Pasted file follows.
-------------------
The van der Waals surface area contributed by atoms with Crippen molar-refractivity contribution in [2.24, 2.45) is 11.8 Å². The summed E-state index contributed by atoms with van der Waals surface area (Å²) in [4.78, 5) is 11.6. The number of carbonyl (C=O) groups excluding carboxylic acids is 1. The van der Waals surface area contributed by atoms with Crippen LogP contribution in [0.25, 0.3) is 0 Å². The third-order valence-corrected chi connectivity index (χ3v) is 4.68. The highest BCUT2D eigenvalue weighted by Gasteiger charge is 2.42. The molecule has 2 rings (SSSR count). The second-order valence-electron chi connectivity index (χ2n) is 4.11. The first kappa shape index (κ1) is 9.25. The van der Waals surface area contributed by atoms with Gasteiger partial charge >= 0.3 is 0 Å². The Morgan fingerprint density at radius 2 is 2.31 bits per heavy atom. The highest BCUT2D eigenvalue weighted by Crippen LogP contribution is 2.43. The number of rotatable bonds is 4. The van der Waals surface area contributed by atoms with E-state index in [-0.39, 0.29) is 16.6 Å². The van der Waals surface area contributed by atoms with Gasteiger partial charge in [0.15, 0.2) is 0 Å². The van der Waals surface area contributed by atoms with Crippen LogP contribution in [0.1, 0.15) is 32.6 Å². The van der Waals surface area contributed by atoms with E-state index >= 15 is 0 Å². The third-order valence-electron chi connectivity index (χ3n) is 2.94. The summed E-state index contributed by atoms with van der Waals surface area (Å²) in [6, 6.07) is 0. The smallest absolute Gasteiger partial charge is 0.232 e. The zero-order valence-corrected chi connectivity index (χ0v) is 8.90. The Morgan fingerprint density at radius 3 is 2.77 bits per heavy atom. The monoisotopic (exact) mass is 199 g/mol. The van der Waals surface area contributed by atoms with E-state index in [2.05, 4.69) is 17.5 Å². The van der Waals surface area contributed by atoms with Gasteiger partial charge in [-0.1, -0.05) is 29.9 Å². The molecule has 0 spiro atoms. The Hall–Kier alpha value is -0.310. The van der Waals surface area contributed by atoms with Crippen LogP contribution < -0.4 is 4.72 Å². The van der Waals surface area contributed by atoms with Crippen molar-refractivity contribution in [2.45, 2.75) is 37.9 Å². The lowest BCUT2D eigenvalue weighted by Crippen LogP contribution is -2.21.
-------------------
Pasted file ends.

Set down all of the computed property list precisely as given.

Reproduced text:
The van der Waals surface area contributed by atoms with Crippen molar-refractivity contribution in [2.24, 2.45) is 11.8 Å². The summed E-state index contributed by atoms with van der Waals surface area (Å²) in [4.78, 5) is 11.6. The number of carbonyl (C=O) groups excluding carboxylic acids is 1. The van der Waals surface area contributed by atoms with Crippen LogP contribution in [0.25, 0.3) is 0 Å². The third-order valence-corrected chi connectivity index (χ3v) is 4.68. The highest BCUT2D eigenvalue weighted by Gasteiger charge is 2.42. The molecule has 2 rings (SSSR count). The second-order valence-electron chi connectivity index (χ2n) is 4.11. The first kappa shape index (κ1) is 9.25. The van der Waals surface area contributed by atoms with Gasteiger partial charge >= 0.3 is 0 Å². The Morgan fingerprint density at radius 2 is 2.31 bits per heavy atom. The highest BCUT2D eigenvalue weighted by Crippen LogP contribution is 2.43. The number of rotatable bonds is 4. The van der Waals surface area contributed by atoms with E-state index in [-0.39, 0.29) is 16.6 Å². The van der Waals surface area contributed by atoms with Gasteiger partial charge in [0.15, 0.2) is 0 Å². The van der Waals surface area contributed by atoms with Crippen LogP contribution in [0.1, 0.15) is 32.6 Å². The van der Waals surface area contributed by atoms with E-state index >= 15 is 0 Å². The third-order valence-electron chi connectivity index (χ3n) is 2.94. The summed E-state index contributed by atoms with van der Waals surface area (Å²) in [6, 6.07) is 0. The smallest absolute Gasteiger partial charge is 0.232 e. The zero-order valence-corrected chi connectivity index (χ0v) is 8.90. The Morgan fingerprint density at radius 3 is 2.77 bits per heavy atom. The monoisotopic (exact) mass is 199 g/mol. The van der Waals surface area contributed by atoms with E-state index in [2.05, 4.69) is 17.5 Å². The van der Waals surface area contributed by atoms with Gasteiger partial charge in [-0.1, -0.05) is 29.9 Å². The molecule has 0 spiro atoms. The Hall–Kier alpha value is -0.310. The van der Waals surface area contributed by atoms with Crippen LogP contribution < -0.4 is 4.72 Å². The van der Waals surface area contributed by atoms with Crippen molar-refractivity contribution in [2.45, 2.75) is 37.9 Å². The lowest BCUT2D eigenvalue weighted by Crippen LogP contribution is -2.21.